4. Whole Rock Geochemistry

The analytical data were yielded at the CRPG, Nancy, France, using ICP-OES (Inductively Coupled Plasma-Optical Emission Spectrometry) for major elements and ICP-MS (quadrupole Mass Spectrometry) for trace elements. For whole rock analyses, samples have been first pulverized in a steel crusher and then milled to a very thin powder in an agate mill. About 300 mg of powder was fused with LiBO2 and dissolved in HNO3.

4.1. Nomenclature and Classification

The bulk rock composition (major and trace elements) and the CIPW normative composition of NBAC samples given in Table 6 reveal: (1) the occurrence of normative quartz (9.0-46.6 wt. %) in almost all felsic samples; (2) the occurrence of normative corundum (2.9-8.6 wt. %) both in all felsic volcanic rocks and in all granites (0.9-2.2 wt. %) and the lack of normative acmite in all the samples except one (I37); (3) mafic volcanic and plutonic rocks are marked by the occurrence of normative nepheline (4.1-15.5 wt. %) and normative olivine (10.6-21.8 wt. %); (4) the normative hypersthene in almost all felsic plutonic rocks samples ≤ 4.5 wt.%.

In the modified total Alkali vs. Silica (TAS) classification diagram of Le Maitre ( 25; Figure 4) plutonic unit from Ngaou Boh is made up of clinopyroxene-amphibole gabbro, alkali feldspars syenite and alkali feldspars granite whereas the volcanic suite is composed of basanite, trachyandesite, trachyte and rhyolite. The two groups are characterized by a “Daly gap” between mafic and felsic rocks, illustrating a lack of intermediate terms. All the analyzed NBAC rocks plot over the alkaline-subalkaline boundary 26 except two samples: gabbro TG24 and rhyolite I35.

The agpaitic index [A.I = (Na2O + K2O)/Al2O3 mole %] is mainly < 1 (0.19-0.97) except for two samples (granite I34 and syenite I37= 1) which can be considered as peralkaline. Basanites, clinopyroxene-amphibole gabbros and granitic rocks are metaluminous (0.50≤ ASI ≤ 0.99) while all felsic volcanic rocks are peraluminous (ASI ≥ 1.03-1.32) ( 27, 28; Figure 5). The ASI is Alumina Saturation Index: molar % Al2O3/CaO + Na2O + K2O.

The NBAC gabbros and granitoids plot in the field of I-type granite ( 29; Figure 5). However, granitoids display characters of A-type granite and they plot in the domain of ferroan rocks whereas gabbros are assigned to magnesian rocks ( 30; Figure 6a). Moreover, in the MALI vs. silica diagram ( 30; Figure 6b) clinopyroxene-amphibole gabbros exhibit calcic affinity; syenites are strictly alkalic while granites display mainly alkali-calcic and alkalic features.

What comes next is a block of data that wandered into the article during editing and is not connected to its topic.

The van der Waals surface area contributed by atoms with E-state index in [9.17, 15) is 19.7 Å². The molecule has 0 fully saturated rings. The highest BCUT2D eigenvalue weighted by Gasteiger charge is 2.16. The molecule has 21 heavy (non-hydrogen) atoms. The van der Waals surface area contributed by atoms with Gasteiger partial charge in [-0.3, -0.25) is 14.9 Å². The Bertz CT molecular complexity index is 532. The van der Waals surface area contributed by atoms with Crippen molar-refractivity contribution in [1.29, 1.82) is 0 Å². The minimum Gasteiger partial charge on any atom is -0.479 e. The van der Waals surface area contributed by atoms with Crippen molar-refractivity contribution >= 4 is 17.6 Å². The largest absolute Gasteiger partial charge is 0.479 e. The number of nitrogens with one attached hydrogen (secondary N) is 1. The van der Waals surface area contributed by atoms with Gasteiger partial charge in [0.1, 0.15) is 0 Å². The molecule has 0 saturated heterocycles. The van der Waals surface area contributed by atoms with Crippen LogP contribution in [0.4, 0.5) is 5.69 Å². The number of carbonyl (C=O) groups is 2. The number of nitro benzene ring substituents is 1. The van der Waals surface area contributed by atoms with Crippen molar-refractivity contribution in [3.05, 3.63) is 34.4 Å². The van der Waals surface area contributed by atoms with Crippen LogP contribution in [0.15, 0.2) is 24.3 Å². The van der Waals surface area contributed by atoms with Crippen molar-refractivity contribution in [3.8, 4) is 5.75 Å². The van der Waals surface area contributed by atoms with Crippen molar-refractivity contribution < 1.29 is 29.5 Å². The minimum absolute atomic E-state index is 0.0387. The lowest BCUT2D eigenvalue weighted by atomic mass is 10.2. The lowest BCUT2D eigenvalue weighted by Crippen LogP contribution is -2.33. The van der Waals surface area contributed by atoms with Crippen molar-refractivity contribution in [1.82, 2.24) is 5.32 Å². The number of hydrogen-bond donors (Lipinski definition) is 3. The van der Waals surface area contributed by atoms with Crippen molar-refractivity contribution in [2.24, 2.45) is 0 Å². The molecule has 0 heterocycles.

• Table 6. Major elements (wt. %), trace elements, rare earth elements (ppm) and CIPW norm (wt. %) data for representative samples of the NBAC. The samples concerned by this investigation are quite fresh; those with LOI (loss on ignition) > 3% have been excluded. Fe2Ot = Fe2O3 total. For CIPW norms calculation, the values of Fe2O3/FeO ratios are indicated

4.2. Major Elements Characteristics

Basanites display low SiO2 (42.2-42.7wt. %) and high Al2O3 (12.2-14.0 wt. %), Fe2O3t (12.4-12.8 wt. %) and CaO (9.7-11.7wt. %). The K2O/Na2O ratio (~ 0.5) indicates their sodic character, which is different with the majority of the studied plutonic-volcanic massifs of the CL, rather potassic 3, 4. Biotite-clinopyroxene trachytes and clinopyroxene-amphibole rhyolites have high SiO2 (69.6-75.5 wt. %), Al2O3 (10.7-16.1wt. %), low Fe2O3t (2.7-4.8 wt. %), CaO (0.0-0.5 wt. %), moderate Na2O (3.5-4.8wt. %) and K2O (4.3-5.0 wt. %). K2O/Na2O ratios range from 1.03-1.36 reflects its potassic character. Gabbros have low to moderate SiO2 (48.8-50.2 %), Fe2O3t (3.6-5.5 wt. %), MgO (2.9-5.3 wt. %), high Al2O3 (23.0-25.9 wt. %) and CaO (11.5-13.2 wt. %) contents. In the other hand, high but narrow variation in SiO2 (61.0-68.2 wt. %), Al2O3 (14.7-18.8 wt. %), Fe2O3t (2.7-5.0wt. %) and low CaO (0.4-2.4 wt. %) characterize the NBAC felsic plutonic rocks. The K2O/Na2O ratios range from 0.9 to 1.3. The molar Mg number [Mg#= (molar 100 x Mg/(Mg+Fe2+)] up to 66 for all the samples decreases with the increasing of SiO2.

The major elements variations diagrams (Figure 7) display: i) linear positive trends for Na2O, K2O, negative for CaO, MgO and Al2O3; and ii) a lack of correlation for the other oxides Fe2O3, TiO2, P2O5 with the increasing of SiO2.

4.3. Trace Elements Characteristics

Compatible elements of clinopyroxene-amphibole gabbros and mafic lavas such as Ni (19.0-336.3 ppm), Co (17.4-53.0 ppm), Cr (49.1-688.1 ppm) and V (57.4-270.0 ppm) have relative high contents. Conversely, granitoids and felsic lavas contents of incompatible elements are higher than those of compatible elements: Ba (159.6-2324.0 ppm), Zr (514.6-2866.0 ppm), Rb (134.9-291.9 ppm), Sr (6.8-981.9 ppm) and Y (20.3-92.4 ppm) (Table 6).

Trace elements of all NBAC rocks as Ta, Nb, Rb display clear chemical trends with Th, and there is a lack of correlation between Sr, Zr, and La with Th (Figure 8). Compatible transition elements (Ni and Cr) decrease with the increasing of Th might reflect the fractionation of olivine and clinopyroxene.

Chondrite-normalized patterns of NBAC alkali feldspars granites and alkali feldspars syenites show a pronounced enrichment in light rare earth elements (LREE) relative to heavy rare earth elements (HREE) while clinopyroxene-amphibole gabbros are characterized by a moderate enrichment in LREE relative to HREE (Figure 9a). The overall (La/Yb)N ratio (5.83-25.77) highlights the moderate to strong fractionation of LREE/HREE whereas (DyN/Lu)N ratio (1.03-1.46) suggests the lower MREE/HREE fractionation. The I34 sample has the highest LREE enrichment (~500 times) relative to chondrite (Figure 9a). The ∑REE of granites vary very few (293.26-540.81ppm). All their REE patterns have slight negative Eu anomalies (Figure 9a) evidenced by Eu/Eu* < 1 (0.30-0.60). The REE patterns of the Ngaou Boh gabbros (∑REE=17.67-26.67 ppm) are very different from those of granites; they have moderate LREE/HREE with (La/Yb)N ratios ranging from 7.01 to 10.48 and show extreme positive Eu anomalies (Eu/Eu* = 2.22-2.75) indicative of cumulus plagioclase. The pyrolite normalized incompatible trace elements profiles (Figure 9c) of plutonic rocks exhibit slight spikes in Rb, Th, Zr and strong negative anomalies at K, P, Ti.